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The Bishops’ Lawsuit: A Colossal and Purposeful Drain on Public Funds

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Written by Bridgette Dunlap for RH Reality Check. This diary is cross-posted; commenters wishing to engage directly with the author should do so at the original post.

This week, the government filed an emergency motion in the New York Archdiocese's lawsuit against the contraceptive coverage mandate, requesting that the court halt proceedings and dismiss the case. The emergency is that the government is hemorrhaging money defending a regulation it will never enforce against the Archdiocese.

Roman Catholic Archdiocese of NY v. Sebelius is the only lawsuit out of the 23 brought by religiously affiliated organizations not to be dismissed at the district court level for lack of standing or ripeness. The cases have been dismissed because religiously affiliated non-profits are currently completely exempt from the contraceptive coverage requirement. They enjoy a one-year safe harbor period provided for the religious accommodation to be finalized. If you haven't been injured, you can't sue.

The government swore up and down from the day the case was filed that the rule in its current form would never be enforced against the Archdiocese and its co-plaintiffs and that a new rule with a new religious accommodation was on the way. As promised, the Obama administration released a new proposed rule, is now reviewing comments from the public on it, and will release the final rule by August. However, in the New York Archdiocese case, Judge Brian M. Cogan found that the administration's assurances were not enough and that the impending threat of the rule was injury enough for the plaintiffs to proceed.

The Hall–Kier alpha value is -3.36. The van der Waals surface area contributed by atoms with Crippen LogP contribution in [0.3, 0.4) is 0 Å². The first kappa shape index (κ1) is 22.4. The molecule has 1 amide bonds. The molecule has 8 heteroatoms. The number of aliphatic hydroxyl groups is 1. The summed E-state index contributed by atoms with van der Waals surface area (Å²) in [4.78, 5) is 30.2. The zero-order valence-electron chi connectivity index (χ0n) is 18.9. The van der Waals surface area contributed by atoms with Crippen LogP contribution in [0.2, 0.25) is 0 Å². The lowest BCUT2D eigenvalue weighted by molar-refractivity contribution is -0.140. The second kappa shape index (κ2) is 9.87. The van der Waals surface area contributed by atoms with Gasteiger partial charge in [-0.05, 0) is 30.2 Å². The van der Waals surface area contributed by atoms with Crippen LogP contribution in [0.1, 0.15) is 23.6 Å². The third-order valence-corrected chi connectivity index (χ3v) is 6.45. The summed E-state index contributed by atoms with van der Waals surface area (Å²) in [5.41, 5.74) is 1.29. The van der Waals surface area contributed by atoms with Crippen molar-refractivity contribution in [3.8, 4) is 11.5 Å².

The Archdiocese et al. proceeded to serve the government with requests for every document under the sun. "Discovery" is the process in which litigating parties get evidence by requesting relevant documents from each other. To respond to a document request, a party has to review documents to determine whether they are responsive to the request and make a log of documents that are responsive but won't be turned over because they are protected by attorney-client or another privilege. Computer searches only get you so far; a human attorney or paralegal has to determine if a document is responsive or privileged.

 

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